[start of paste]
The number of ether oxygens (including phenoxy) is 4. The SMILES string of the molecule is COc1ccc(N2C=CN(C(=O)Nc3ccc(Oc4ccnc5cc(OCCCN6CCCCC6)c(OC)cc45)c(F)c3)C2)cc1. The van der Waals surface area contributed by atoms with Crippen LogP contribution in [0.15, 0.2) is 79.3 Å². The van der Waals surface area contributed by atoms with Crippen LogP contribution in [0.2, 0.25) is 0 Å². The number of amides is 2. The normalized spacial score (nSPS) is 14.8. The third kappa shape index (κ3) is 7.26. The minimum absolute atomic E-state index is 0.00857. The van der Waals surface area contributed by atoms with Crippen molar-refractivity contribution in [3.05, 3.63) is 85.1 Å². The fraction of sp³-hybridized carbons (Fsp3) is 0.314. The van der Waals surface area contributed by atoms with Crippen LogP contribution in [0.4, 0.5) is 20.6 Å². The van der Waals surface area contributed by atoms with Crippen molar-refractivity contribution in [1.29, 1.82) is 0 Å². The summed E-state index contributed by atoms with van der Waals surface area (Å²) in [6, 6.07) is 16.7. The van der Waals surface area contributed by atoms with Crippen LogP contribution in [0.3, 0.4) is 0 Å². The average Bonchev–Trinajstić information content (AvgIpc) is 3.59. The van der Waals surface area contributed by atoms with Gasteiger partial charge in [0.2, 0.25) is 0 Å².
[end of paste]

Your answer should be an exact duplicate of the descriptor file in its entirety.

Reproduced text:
The number of ether oxygens (including phenoxy) is 4. The SMILES string of the molecule is COc1ccc(N2C=CN(C(=O)Nc3ccc(Oc4ccnc5cc(OCCCN6CCCCC6)c(OC)cc45)c(F)c3)C2)cc1. The van der Waals surface area contributed by atoms with Crippen LogP contribution in [0.15, 0.2) is 79.3 Å². The van der Waals surface area contributed by atoms with Crippen LogP contribution in [0.2, 0.25) is 0 Å². The number of amides is 2. The normalized spacial score (nSPS) is 14.8. The third kappa shape index (κ3) is 7.26. The minimum absolute atomic E-state index is 0.00857. The van der Waals surface area contributed by atoms with Crippen molar-refractivity contribution in [3.05, 3.63) is 85.1 Å². The fraction of sp³-hybridized carbons (Fsp3) is 0.314. The van der Waals surface area contributed by atoms with Crippen LogP contribution in [0.4, 0.5) is 20.6 Å². The van der Waals surface area contributed by atoms with Crippen molar-refractivity contribution in [1.29, 1.82) is 0 Å². The summed E-state index contributed by atoms with van der Waals surface area (Å²) in [6, 6.07) is 16.7. The van der Waals surface area contributed by atoms with Crippen LogP contribution in [0.3, 0.4) is 0 Å². The average Bonchev–Trinajstić information content (AvgIpc) is 3.59. The van der Waals surface area contributed by atoms with Gasteiger partial charge in [0.2, 0.25) is 0 Å².